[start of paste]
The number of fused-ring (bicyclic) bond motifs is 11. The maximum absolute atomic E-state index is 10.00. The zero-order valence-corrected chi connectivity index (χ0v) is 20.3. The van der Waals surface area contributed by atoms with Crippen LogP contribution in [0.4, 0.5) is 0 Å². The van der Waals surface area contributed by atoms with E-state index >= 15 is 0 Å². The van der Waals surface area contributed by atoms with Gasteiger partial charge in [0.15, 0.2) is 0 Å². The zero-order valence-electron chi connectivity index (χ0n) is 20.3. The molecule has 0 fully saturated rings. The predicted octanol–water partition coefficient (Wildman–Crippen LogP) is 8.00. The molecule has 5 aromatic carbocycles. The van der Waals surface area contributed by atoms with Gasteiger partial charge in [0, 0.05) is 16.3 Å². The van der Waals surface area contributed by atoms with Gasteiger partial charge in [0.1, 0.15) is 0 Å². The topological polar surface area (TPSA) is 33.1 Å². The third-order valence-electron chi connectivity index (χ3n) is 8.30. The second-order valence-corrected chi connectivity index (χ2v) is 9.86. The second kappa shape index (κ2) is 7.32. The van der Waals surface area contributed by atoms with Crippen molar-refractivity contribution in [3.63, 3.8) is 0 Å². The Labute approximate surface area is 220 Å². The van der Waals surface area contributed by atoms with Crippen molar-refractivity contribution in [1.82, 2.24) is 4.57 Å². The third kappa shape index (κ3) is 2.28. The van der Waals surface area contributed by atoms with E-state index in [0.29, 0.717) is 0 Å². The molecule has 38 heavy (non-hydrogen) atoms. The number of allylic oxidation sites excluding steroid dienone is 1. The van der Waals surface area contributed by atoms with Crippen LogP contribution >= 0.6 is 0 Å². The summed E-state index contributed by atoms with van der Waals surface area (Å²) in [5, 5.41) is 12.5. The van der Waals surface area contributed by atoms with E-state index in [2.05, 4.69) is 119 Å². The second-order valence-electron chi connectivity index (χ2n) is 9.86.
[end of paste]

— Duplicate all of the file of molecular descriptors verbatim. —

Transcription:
The number of fused-ring (bicyclic) bond motifs is 11. The maximum absolute atomic E-state index is 10.00. The zero-order valence-corrected chi connectivity index (χ0v) is 20.3. The van der Waals surface area contributed by atoms with Crippen LogP contribution in [0.4, 0.5) is 0 Å². The van der Waals surface area contributed by atoms with E-state index >= 15 is 0 Å². The van der Waals surface area contributed by atoms with Gasteiger partial charge in [0.15, 0.2) is 0 Å². The zero-order valence-electron chi connectivity index (χ0n) is 20.3. The molecule has 0 fully saturated rings. The predicted octanol–water partition coefficient (Wildman–Crippen LogP) is 8.00. The molecule has 5 aromatic carbocycles. The van der Waals surface area contributed by atoms with Gasteiger partial charge in [0, 0.05) is 16.3 Å². The van der Waals surface area contributed by atoms with Gasteiger partial charge in [0.1, 0.15) is 0 Å². The topological polar surface area (TPSA) is 33.1 Å². The third-order valence-electron chi connectivity index (χ3n) is 8.30. The second-order valence-corrected chi connectivity index (χ2v) is 9.86. The second kappa shape index (κ2) is 7.32. The van der Waals surface area contributed by atoms with Crippen molar-refractivity contribution in [3.63, 3.8) is 0 Å². The Labute approximate surface area is 220 Å². The van der Waals surface area contributed by atoms with Crippen molar-refractivity contribution in [1.82, 2.24) is 4.57 Å². The third kappa shape index (κ3) is 2.28. The van der Waals surface area contributed by atoms with E-state index in [0.29, 0.717) is 0 Å². The molecule has 38 heavy (non-hydrogen) atoms. The number of allylic oxidation sites excluding steroid dienone is 1. The van der Waals surface area contributed by atoms with Crippen LogP contribution >= 0.6 is 0 Å². The summed E-state index contributed by atoms with van der Waals surface area (Å²) in [5, 5.41) is 12.5. The van der Waals surface area contributed by atoms with E-state index in [2.05, 4.69) is 119 Å². The second-order valence-electron chi connectivity index (χ2n) is 9.86.